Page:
I had a look at L. That article parallels a little bit what I'd like to see here. There are things in the article universe too that could well be here. Especially that one can use the axiom of regularity to show that (ZFC) sets not in V don't exist. Also, we cannot actually prove that the axiom of choice holds in V (without actually assuming it), can we? So saying that V is a model of ZFC is incorrect strictly speaking. But V can still be "the intended model" of ZFC as V very well might be a model of ZFC, and a very nice model at that. It is a model of ZF according to the article about L. Do I make sense? YohanN7 (talk) 12:41, 5 May 2012 (UTC)

If κ is a limit ordinal greater than ω, then Vκ will satisfy all the axioms of ZFC except possibly some instances of the axiom schema of replacement.
Given a set S and a relation ES×S, then the statement that (S,E) is a model which satisfies a sentence φ (in the language of set theory) can be encoded in set theory as a predicate with two free variables (one for the model and one for the sentence). Thus it is possible to encode statements and arguments about ZFC (its meta-theory) as statements and deductions within ZFC insofaras they apply to that particular model. JRSpriggs (talk) 20:55, 6 May 2012 (UTC)

## Zermelo was the true author of the so-called von Neumann universe

Zermelo was the real author of the so-called von Neumann universe. See Gregory H. Moore, "Zermelo's axiom of choice", Dover Publications, 1982, 2013, pages 270, 279. See also Ernst Zermelo, "Über Grenzzahlen und Mengenbereiche: Neue Untersuchungen über die Grundlagen der Mengenlehre", Fundamenta Mathematicae, 16 (1930) pages 36–40. Would anyone like to add a note to the wiki page to explain that the von Neumann universe was first published by Zermelo? I have been reading the relevant articles by von Neumann himself in the 1920s. Those articles obviously mention the von Neumann construction for the ordinal numbers, which he did in fact first publish, but there is no sign of the so-called von Neumann universe in his papers. The closest thing to the von Neumann universe published by von Neumann himself is in the 1928 article "Die Axiomatisierung der Mengenlehre", Math. Zeit. 27 (1928) pages 235–237, but that is a model which looks very much like the Gödel style of prime-number model, not at all like the von Neumann universe.
Alan U. Kennington (talk) 14:11, 6 August 2013 (UTC)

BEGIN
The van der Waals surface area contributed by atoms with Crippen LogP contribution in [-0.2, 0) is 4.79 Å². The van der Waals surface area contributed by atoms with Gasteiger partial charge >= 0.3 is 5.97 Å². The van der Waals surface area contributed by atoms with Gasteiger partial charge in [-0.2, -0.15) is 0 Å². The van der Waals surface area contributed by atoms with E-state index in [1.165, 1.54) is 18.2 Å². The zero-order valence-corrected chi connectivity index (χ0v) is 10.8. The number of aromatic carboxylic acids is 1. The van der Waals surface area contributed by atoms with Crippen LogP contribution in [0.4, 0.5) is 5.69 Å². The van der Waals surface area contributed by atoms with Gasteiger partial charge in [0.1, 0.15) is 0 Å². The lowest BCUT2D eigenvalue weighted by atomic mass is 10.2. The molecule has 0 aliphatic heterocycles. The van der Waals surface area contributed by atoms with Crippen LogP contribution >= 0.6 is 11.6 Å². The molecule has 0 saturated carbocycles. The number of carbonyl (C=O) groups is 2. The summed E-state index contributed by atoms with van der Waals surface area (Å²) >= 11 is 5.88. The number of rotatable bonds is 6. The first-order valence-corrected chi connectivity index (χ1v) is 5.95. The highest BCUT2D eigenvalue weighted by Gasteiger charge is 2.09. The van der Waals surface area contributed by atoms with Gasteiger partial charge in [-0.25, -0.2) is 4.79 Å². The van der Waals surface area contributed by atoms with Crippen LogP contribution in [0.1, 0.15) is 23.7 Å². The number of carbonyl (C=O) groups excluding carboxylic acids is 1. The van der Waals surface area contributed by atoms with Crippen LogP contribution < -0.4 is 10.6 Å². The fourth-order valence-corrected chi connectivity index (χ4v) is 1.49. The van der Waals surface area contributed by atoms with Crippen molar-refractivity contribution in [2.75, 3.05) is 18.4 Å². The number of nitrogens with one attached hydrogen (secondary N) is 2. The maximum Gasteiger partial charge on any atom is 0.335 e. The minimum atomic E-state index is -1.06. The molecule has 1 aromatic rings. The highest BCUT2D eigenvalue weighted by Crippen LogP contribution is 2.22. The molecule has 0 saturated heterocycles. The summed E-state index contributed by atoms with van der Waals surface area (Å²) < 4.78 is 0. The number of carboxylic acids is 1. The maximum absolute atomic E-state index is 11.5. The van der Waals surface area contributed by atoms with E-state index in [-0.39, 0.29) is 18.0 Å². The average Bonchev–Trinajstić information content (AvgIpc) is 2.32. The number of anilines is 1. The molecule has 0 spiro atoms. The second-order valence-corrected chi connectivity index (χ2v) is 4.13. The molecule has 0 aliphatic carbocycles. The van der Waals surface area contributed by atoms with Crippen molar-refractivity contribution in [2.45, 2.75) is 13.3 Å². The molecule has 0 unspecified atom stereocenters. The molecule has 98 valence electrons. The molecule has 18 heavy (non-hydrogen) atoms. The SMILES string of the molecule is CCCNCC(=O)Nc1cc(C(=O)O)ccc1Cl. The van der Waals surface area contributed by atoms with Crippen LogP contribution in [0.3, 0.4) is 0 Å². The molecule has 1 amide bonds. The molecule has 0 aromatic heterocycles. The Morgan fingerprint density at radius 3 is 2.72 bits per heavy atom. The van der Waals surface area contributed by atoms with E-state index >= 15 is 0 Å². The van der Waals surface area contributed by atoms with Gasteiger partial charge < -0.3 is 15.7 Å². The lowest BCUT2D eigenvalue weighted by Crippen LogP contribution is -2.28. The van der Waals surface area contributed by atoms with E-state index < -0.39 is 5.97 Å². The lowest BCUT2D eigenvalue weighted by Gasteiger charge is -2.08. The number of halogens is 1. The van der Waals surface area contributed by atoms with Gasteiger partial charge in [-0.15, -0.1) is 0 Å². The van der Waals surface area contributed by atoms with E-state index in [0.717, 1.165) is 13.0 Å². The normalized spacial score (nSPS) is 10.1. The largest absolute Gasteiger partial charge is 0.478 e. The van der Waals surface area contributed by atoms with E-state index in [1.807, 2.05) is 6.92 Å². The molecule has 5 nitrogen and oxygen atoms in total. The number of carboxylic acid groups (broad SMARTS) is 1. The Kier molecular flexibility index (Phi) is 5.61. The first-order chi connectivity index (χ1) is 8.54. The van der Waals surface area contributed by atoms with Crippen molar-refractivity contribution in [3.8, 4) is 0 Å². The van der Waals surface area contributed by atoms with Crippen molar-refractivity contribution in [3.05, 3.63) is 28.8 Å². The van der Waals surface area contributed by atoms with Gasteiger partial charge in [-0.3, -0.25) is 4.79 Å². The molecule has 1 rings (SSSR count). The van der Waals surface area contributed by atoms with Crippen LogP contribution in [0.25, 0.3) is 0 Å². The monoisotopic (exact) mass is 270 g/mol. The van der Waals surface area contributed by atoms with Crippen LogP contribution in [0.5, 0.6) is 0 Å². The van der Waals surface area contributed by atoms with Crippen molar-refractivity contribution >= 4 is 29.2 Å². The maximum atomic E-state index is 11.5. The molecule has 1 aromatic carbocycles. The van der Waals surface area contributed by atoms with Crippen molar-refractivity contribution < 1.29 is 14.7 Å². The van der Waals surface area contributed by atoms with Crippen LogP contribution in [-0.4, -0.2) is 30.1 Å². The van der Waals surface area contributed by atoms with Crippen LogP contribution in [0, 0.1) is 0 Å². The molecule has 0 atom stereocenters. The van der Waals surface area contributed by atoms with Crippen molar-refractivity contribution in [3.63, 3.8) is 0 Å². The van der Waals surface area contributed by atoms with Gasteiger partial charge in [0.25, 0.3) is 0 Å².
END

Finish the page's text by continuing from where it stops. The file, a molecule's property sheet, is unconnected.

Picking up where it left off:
So apparently von Neumann did not develop the VNU whereas Zermelo did. Did anyone other than Moore notice this? Tkuvho (talk) 14:21, 6 August 2013 (UTC)

Well, I noticed it when I read through all of the articles where von Neumann could have presented the von Neumann universe in the 1920s. I could find no sign of it. And then finally, while reading through my books on the subject, I noticed that Moore said this on page 270 of the above-mentioned book.

Von Neumann obtained his inner model Π as the image of a function ψ defined by transfinite recursion on the class of all ordinals, but did not use the cumulative type hierarchy often attributed to him.

By "cumulative type hierarchy", Moore means of course the von Neumann universe. Moore gives the reference von Neumann 1929, pages 236–238, for the inner model Π. ("Über eine Widerspruchfreiheitsfrage in der axiomatischen Mengenlehre", J. Reine Ang. Math 160 (1929) 227–241. I've just skimmed through this article and saw no sign of the von Neumann universe at all. But it is definitely in the 1930 Zermelo paper as Moore indicates.) Moore says on page 270:

To obtain these theorems, Zermelo introduced what is now called the cumulative type hierarchy for set theory.

This is the Zermlo paper which I referred to above, which does definitely present the so-called von Neumann universe.
Alan U. Kennington (talk) 15:47, 6 August 2013 (UTC) Alan U. Kennington (talk) 16:11, 6 August 2013 (UTC)

## Redirect from "V-Hierarchy"

This needs a redirect from "V-Hierarchy". I couldn't find it on my own without that.--208.72.139.94 (talk) 04:46, 23 February 2014 (UTC)

Well, you're welcome to create it if you like. You might have to register an account to do it. You probably should also do a little searching to see if there's an alternative meaning for the term, so as not to send people to the wrong place. --Trovatore (talk) 07:11, 23 February 2014 (UTC)